Also as an aside, I find the terms the East Side Review use to discuss development versus those in the Highland Villager a hilarious contrast. The ESR calls spades spades: "Something is going in where the burned out Ground Round was! Yay!" The HV gets all "there will be a new object on the site of the other object." When they put in the DQ over the burned out Burger King, the HV pretty much stayed completely away from any terms that were truthy about the derelict nature of the closed BK. On the East Side, they'd have embraced those adjectives and treated the redevelopment as some sort of victory.
I believe that good grocery stores are crucial in neighborhoods. In fact, I can't think of a more important type of shop to be located within a reasonable walking, biking or driving distance. I am under the belief that St. Paul concentrates too much on big picture items to improve "quality of life" – and the real answer to a lot of these issues is right in front of us. I don't mean to say that you can't have a baseball stadium, but I do think we need to prioritize it accordingly.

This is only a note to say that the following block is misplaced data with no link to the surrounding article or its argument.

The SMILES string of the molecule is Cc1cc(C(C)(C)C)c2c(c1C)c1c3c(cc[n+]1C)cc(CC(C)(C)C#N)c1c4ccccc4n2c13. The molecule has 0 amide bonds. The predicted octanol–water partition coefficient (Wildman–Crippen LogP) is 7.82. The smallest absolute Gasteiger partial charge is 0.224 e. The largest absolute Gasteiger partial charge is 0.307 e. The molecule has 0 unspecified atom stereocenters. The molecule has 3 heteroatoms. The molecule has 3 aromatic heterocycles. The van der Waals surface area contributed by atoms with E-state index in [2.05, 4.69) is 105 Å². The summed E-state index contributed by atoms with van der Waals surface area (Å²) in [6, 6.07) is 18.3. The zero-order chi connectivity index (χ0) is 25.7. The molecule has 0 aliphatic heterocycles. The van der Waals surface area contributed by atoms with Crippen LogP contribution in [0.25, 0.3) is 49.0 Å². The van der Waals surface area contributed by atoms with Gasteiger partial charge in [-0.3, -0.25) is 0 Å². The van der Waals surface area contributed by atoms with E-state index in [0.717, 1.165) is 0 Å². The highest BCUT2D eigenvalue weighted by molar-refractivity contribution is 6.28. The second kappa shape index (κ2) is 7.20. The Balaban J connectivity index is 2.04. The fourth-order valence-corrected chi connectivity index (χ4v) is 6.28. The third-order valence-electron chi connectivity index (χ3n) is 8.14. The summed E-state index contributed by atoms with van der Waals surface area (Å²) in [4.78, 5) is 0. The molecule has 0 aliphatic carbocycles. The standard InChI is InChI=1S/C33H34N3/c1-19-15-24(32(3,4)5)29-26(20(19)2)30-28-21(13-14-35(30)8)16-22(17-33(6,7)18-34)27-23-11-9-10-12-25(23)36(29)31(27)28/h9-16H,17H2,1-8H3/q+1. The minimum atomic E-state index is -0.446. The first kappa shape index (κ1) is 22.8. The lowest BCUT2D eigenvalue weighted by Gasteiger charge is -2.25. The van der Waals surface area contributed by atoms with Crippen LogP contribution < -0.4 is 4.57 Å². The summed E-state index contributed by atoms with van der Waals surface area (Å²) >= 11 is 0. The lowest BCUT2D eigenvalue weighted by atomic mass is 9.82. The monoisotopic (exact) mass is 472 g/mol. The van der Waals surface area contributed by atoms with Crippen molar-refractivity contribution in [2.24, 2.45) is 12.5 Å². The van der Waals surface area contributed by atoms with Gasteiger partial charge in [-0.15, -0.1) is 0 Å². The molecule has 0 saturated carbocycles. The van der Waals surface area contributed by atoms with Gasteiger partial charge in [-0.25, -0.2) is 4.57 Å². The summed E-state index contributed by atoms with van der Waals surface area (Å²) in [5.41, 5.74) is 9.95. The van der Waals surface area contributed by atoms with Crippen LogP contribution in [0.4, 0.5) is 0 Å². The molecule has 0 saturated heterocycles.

Thanks for all the comments everyone!
I do like visiting St Paul and I don’t visit for stadiums or any other big expensive touristy gimmick. It’s for the unique neighborhood spots that aren’t in Mpls: Quixotic Coffee, Kopplin’s, and Nina’s for coffee shops, Groveland Tap is a nice neighborhhoody dive too. I totally agree that more neighborhood spots would result in me visiting more often. Making streets like 7th more conducive to pedestrians and bikes would go a long way in making the area more livable and more compelling to visit, not to mention open a business that caters to pedestrian and cyclist traffic. I was pretty disappointed with W 7th by how disconnected everything is, how ca-oriented it is, and how there’s too little for such a long commercial street.
And since St Paul city leadership is so trying to keep up with the Jones’; get some damn downtown bike lanes already. Even Indianapolis, a joke of a city, has more than St Paul.
Completely agree about downtown bike lanes. It’s not rocket science.